Chronically stimulated surfaces of the body, in particular the gastrointestinal (GI) tract, are major sites where immune cells traffic and reside. Because mucosal surfaces are constantly challenged by fluctuating environmental perturbations, immune cells at these sites display a remarkable adaptive capacity in order to fend off microbial challenges and safeguard organ homeostasis and health.
The Neumann lab is specifically interested in the molecular basis of lymphocyte adaption to mucosal organs. The goal of our research is to understand the genetic, epigenetic and transcriptional mechanisms that determine the tissue-specific functions of distinct lymphocyte populations. Furthermore, we aim to identity the specific (micro)environmental cues that trigger tissue adaptation. In addition, a major focus of our research lies on the crosstalk between gut lymphocytes and distinct intestinal tissue cells, such as epithelial or neuronal populations, to better understand the cellular networks that are in place to establish and maintain intestinal health.
The GI tract is equipped with the largest collection of neurons outside the brain, known as the enteric nervous system. Consequently, neuroactive substances, such as endogenous opioid peptides, can activate opioid receptors on the enteric circuitry to control crucial physiological functions such as gut motility and secretion. The importance of opioids in regulating gut homeostasis is illustrated by the adverse effects associated with pharmacological opioid intervention during pain therapy, such as Opioid-induced bowel dysfunction (OIBD) that is commonly described as constipation. Vice versa, therapeutic administration of exogenous opioids is widely used to manage severe diarrhea as well as irritable bowel syndrome. Thus, the amount of bioavailable opioid peptides in the GI tract is strictly determining gut function and health.
Throughout the last years, gut-resident Foxp3+ Treg cells have been associated with a growing number of tissue-specific functions in the intestine, comprising various aspects of gut immunity and physiology. Treg cells have pivotal roles in intestinal tolerance induction and host defense by actively controlling immune responses towards dietary antigens and commensal microorganisms as well as towards invading pathogens. In addition to these cardinal immune-related roles, it has become increasingly clear that intestinal Treg cells also exert important non-immune functions in the gut, such as promoting local tissue repair and preserving the integrity of the epithelial barrier.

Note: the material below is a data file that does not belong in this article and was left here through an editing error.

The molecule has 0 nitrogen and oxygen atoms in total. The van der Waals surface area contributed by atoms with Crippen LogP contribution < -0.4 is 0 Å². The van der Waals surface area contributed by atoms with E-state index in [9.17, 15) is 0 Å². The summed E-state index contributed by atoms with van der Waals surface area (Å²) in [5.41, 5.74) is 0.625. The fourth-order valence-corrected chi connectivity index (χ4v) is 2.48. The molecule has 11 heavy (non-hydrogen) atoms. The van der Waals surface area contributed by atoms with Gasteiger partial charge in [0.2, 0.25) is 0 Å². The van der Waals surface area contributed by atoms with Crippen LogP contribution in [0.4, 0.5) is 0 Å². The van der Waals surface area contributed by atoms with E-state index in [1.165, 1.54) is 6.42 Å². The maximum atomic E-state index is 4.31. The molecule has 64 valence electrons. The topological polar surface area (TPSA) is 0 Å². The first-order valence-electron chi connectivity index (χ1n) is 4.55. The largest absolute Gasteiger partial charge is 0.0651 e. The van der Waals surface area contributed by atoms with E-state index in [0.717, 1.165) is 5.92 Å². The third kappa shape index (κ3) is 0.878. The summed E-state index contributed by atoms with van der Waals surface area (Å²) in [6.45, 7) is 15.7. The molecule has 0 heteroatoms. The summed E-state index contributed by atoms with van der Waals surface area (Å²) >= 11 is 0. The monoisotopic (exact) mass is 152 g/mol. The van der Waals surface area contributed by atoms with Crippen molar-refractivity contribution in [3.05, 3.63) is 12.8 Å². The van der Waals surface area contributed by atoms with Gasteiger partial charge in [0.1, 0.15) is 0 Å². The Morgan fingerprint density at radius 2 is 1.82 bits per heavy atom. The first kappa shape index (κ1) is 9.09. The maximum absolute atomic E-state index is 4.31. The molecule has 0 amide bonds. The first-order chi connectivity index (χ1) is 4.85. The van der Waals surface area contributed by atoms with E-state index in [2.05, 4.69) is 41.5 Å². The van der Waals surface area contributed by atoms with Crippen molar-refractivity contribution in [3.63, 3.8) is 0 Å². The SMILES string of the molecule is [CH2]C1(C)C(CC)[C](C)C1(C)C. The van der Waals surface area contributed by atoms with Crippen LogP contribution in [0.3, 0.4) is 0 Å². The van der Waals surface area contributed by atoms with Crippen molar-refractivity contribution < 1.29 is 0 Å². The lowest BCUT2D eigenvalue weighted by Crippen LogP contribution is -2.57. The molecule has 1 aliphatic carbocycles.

Importantly, recent data obtained from mouse models in our lab have generated the hypothesis that intestinal Treg cells are also a specific cellular source of endogenous opioid peptides in the gut. Since intestinal Treg cells are known to incorporate diverse external signals in the GI tract, such as signals derived from the diet or microbiota, their potential involvement in the opioid-mediated control of gut function may represent a key mechanism of tissue adaptation to constantly changing environmental cues.
Aim 1: Phenotypic, functional and spatial characterization of opioid-releasing Treg cells in the intestine. Intestinal Foxp3+ Treg cells are a heterogenous cell population, comprising of distinct subsets with different developmental origins, functions and phenotypes, tailored to the diverse challenges of the intestinal tissue microenvironment. Therefore, in Aim 1, we plan to thoroughly characterize murine opioid-releasing gut-resident Treg cells in depth by multi-parameter flow cytometry and fluorescence-activated cell sorting (FACS). In addition, with the help of immunofluorescence microscopy, we aim to determine the precise location of opioid-releasing Treg cells within the gut tissue, especially in close vicinity to e.g. enteric neurons. Thus, Aim 1 will be instrumental to obtain a detailed phenotypic, functional and spatial mapping of opioid-releasing Treg cells and their potential interaction partners in the murine gut.
Aim 2: Identification of signals regulating opioid-releasing intestinal Treg cells. To identify the regulatory circuits that control the expression of opioids by intestinal Treg cells, we will systematically test potential signals (e.g. cytokines, dietary signals, and microbiota) during in vitro cultures or with the help of transgenic knock-out mice. Thus, Aim 2, will define the unique signals that induce and control the expression of endogenous opioids by gut-resident Treg cells.
Aim 3: Analysis of the functional role of opioid-releasing Treg cells for gut physiology and homeostasis. To ultimately test the role of Treg cell-derived opioids for gut homeostasis and function, we have generated conditional T cell and Treg cell-specific opioid knockout mice. Hence, in Aim 3, we will use these mice to perform functional analysis testing neuro-dependent gut functions, such as gut motility, peristalsis or secretion. Furthermore, we also aim to characterize the impact of opioid-deficiency on the phenotype and function of the enteric nervous system.